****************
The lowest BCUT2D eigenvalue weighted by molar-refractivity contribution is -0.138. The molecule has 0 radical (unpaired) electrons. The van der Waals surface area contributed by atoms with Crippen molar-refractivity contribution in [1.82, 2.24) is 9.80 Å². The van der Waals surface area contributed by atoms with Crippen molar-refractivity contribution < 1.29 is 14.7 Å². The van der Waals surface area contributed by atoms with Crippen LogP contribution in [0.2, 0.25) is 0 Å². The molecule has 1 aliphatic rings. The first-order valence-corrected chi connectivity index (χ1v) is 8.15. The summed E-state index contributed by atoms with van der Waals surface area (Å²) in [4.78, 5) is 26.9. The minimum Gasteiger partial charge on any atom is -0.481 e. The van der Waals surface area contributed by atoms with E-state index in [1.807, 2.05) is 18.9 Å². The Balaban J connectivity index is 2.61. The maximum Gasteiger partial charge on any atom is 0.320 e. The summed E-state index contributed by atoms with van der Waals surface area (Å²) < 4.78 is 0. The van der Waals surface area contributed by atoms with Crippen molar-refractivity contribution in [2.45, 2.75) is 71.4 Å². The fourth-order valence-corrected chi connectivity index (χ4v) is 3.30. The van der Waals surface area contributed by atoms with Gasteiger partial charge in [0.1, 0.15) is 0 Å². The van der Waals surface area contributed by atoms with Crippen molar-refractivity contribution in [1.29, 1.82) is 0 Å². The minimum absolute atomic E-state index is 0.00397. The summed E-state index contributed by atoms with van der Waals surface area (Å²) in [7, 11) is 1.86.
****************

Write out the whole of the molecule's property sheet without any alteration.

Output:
The lowest BCUT2D eigenvalue weighted by molar-refractivity contribution is -0.138. The molecule has 0 radical (unpaired) electrons. The van der Waals surface area contributed by atoms with Crippen molar-refractivity contribution in [1.82, 2.24) is 9.80 Å². The van der Waals surface area contributed by atoms with Crippen molar-refractivity contribution < 1.29 is 14.7 Å². The van der Waals surface area contributed by atoms with Crippen LogP contribution in [0.2, 0.25) is 0 Å². The molecule has 1 aliphatic rings. The first-order valence-corrected chi connectivity index (χ1v) is 8.15. The summed E-state index contributed by atoms with van der Waals surface area (Å²) in [4.78, 5) is 26.9. The minimum Gasteiger partial charge on any atom is -0.481 e. The van der Waals surface area contributed by atoms with E-state index in [1.807, 2.05) is 18.9 Å². The Balaban J connectivity index is 2.61. The maximum Gasteiger partial charge on any atom is 0.320 e. The summed E-state index contributed by atoms with van der Waals surface area (Å²) < 4.78 is 0. The van der Waals surface area contributed by atoms with Crippen molar-refractivity contribution in [2.45, 2.75) is 71.4 Å². The fourth-order valence-corrected chi connectivity index (χ4v) is 3.30. The van der Waals surface area contributed by atoms with Gasteiger partial charge in [0.1, 0.15) is 0 Å². The van der Waals surface area contributed by atoms with Crippen molar-refractivity contribution in [1.29, 1.82) is 0 Å². The minimum absolute atomic E-state index is 0.00397. The summed E-state index contributed by atoms with van der Waals surface area (Å²) in [7, 11) is 1.86.